“Fear is the mind killer.”
It’s a recurring phrase found in the seminal writing of Frank Herbert’s 1965 book “Dune.” Despite the complicated jumbling of sci-fi jargon and galactic themes of power, religion and politics, the one phrase sticks out, touching on a basic fact of human existence, and the ever-present element of terror in the hearts of humanity.
We experience that same overriding fear again and again, such as now when reading about the current outbreak of the coronavirus from China. There have already been five people announced to have caught the virus in the U.S. That is out of 110 people who are currently being investigated for having the virus, where over 30 have come back negative. New York City has yet to have seen a particular person come forward with the virus, but city hospitals are making preparations knowing it’s only a matter of time, according to The New York Times.
Long Island is in much the same way making such preparations, with Stony Brook University Hospital and other Long Island health centers putting plans into effect.
This isn’t some kind of new, alien virus. The coronavirus has been around for many years, and causes respiratory illnesses in animals, according to the U.S. Centers for Disease Control and Prevention. This new strain of the virus is being called the 2019 novel coronavirus. Deaths, experts say, have mostly been the elderly or those with underlying health conditions.
There’s something primordially horrifying of the prospect of disease, and despite our modern sensibilities we still have not eclipsed that fear. There was swine flu during 2008 and 2009. There was Ebola in 2018.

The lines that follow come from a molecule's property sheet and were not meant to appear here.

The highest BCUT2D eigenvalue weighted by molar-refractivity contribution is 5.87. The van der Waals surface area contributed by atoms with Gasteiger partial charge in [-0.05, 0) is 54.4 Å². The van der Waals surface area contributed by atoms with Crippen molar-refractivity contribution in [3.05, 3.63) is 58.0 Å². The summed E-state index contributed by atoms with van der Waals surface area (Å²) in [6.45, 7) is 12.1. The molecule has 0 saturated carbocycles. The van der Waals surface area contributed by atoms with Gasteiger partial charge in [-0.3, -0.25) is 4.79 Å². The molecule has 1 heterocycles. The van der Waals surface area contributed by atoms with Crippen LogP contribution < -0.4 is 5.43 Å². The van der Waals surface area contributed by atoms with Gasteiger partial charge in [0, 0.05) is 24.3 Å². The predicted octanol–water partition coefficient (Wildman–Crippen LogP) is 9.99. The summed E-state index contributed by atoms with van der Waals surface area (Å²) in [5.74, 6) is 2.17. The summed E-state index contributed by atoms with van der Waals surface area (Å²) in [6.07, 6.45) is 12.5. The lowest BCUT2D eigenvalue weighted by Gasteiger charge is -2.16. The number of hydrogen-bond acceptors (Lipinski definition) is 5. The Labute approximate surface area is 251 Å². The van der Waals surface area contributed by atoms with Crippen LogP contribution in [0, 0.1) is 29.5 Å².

However, the coronavirus is not something to simply tune out. The death toll has now exceeded 132 persons, all of them in China, and there have been a reported approximately 4,500 cases confirmed, with some scientists saying the number of infections could be higher.
That is not to say these diseases do not kill people, nor that they did not have to be met by concerted efforts of government and civilian medical professionals. But panicked reactions to such outbreaks rarely help.
Factcheck.org posted its own data points of misinformation spread about the virus, with some on social media inaccurately saying there are 10s or 100s of thousands dead, when that’s simply not true or at all confirmed.
The U.S. has already strongly suggested canceling any nonessential visits to China. Transport within the epicenter for the virus is already heavily restricted by Chinese officials. The CDC has said the virus can travel from person to person, so the agency has suggested that if one must travel, then they should avoid contact with obviously sick people, as well as with animals, both alive or dead, and animal markets. A person traveling should also wash their hands with soap and water for at least 20 seconds, or with hand sanitizer if no soap is available.
Of course, we at TBR News Media will try to keep abreast of any new developments of the disease from the local angle and put any such updates on our website, but we also ask you don’t let the fear kill you, body and mind.